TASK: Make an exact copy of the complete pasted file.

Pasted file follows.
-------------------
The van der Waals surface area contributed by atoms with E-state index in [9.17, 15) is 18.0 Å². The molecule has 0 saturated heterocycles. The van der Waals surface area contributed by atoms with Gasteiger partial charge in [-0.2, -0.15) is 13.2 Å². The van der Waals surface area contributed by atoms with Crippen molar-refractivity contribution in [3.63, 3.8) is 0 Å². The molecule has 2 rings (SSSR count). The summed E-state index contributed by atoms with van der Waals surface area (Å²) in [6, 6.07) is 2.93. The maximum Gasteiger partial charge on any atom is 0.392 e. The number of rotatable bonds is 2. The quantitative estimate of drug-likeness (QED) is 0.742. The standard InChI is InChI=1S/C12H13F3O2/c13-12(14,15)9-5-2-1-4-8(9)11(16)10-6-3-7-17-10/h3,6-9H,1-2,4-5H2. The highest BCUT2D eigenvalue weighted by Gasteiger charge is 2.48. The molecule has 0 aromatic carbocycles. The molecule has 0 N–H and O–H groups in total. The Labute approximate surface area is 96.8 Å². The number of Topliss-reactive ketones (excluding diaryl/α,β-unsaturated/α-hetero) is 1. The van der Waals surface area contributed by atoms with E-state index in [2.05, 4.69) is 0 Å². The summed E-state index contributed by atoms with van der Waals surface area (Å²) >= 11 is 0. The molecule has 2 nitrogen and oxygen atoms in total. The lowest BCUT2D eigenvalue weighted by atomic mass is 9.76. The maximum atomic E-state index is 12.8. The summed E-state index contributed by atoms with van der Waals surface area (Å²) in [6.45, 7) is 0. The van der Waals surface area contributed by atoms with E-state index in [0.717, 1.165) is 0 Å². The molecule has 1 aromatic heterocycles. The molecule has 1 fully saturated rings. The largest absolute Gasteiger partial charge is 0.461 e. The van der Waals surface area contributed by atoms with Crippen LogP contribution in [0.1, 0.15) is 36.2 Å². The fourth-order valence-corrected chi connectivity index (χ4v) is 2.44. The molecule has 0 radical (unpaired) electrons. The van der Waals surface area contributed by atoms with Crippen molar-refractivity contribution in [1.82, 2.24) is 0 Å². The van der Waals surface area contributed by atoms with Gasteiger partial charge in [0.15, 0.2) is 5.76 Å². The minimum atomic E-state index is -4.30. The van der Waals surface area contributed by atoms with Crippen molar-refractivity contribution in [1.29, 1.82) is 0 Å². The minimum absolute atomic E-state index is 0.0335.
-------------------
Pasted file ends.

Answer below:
The van der Waals surface area contributed by atoms with E-state index in [9.17, 15) is 18.0 Å². The molecule has 0 saturated heterocycles. The van der Waals surface area contributed by atoms with Gasteiger partial charge in [-0.2, -0.15) is 13.2 Å². The van der Waals surface area contributed by atoms with Crippen molar-refractivity contribution in [3.63, 3.8) is 0 Å². The molecule has 2 rings (SSSR count). The summed E-state index contributed by atoms with van der Waals surface area (Å²) in [6, 6.07) is 2.93. The maximum Gasteiger partial charge on any atom is 0.392 e. The number of rotatable bonds is 2. The quantitative estimate of drug-likeness (QED) is 0.742. The standard InChI is InChI=1S/C12H13F3O2/c13-12(14,15)9-5-2-1-4-8(9)11(16)10-6-3-7-17-10/h3,6-9H,1-2,4-5H2. The highest BCUT2D eigenvalue weighted by Gasteiger charge is 2.48. The molecule has 0 aromatic carbocycles. The molecule has 0 N–H and O–H groups in total. The Labute approximate surface area is 96.8 Å². The number of Topliss-reactive ketones (excluding diaryl/α,β-unsaturated/α-hetero) is 1. The van der Waals surface area contributed by atoms with E-state index in [2.05, 4.69) is 0 Å². The summed E-state index contributed by atoms with van der Waals surface area (Å²) >= 11 is 0. The molecule has 2 nitrogen and oxygen atoms in total. The lowest BCUT2D eigenvalue weighted by atomic mass is 9.76. The maximum atomic E-state index is 12.8. The summed E-state index contributed by atoms with van der Waals surface area (Å²) in [6.45, 7) is 0. The van der Waals surface area contributed by atoms with E-state index in [0.717, 1.165) is 0 Å². The molecule has 1 aromatic heterocycles. The molecule has 1 fully saturated rings. The largest absolute Gasteiger partial charge is 0.461 e. The van der Waals surface area contributed by atoms with Crippen LogP contribution in [0.1, 0.15) is 36.2 Å². The fourth-order valence-corrected chi connectivity index (χ4v) is 2.44. The molecule has 0 radical (unpaired) electrons. The van der Waals surface area contributed by atoms with Crippen molar-refractivity contribution in [1.82, 2.24) is 0 Å². The van der Waals surface area contributed by atoms with Gasteiger partial charge in [0.15, 0.2) is 5.76 Å². The minimum atomic E-state index is -4.30. The van der Waals surface area contributed by atoms with Crippen molar-refractivity contribution in [1.29, 1.82) is 0 Å². The minimum absolute atomic E-state index is 0.0335.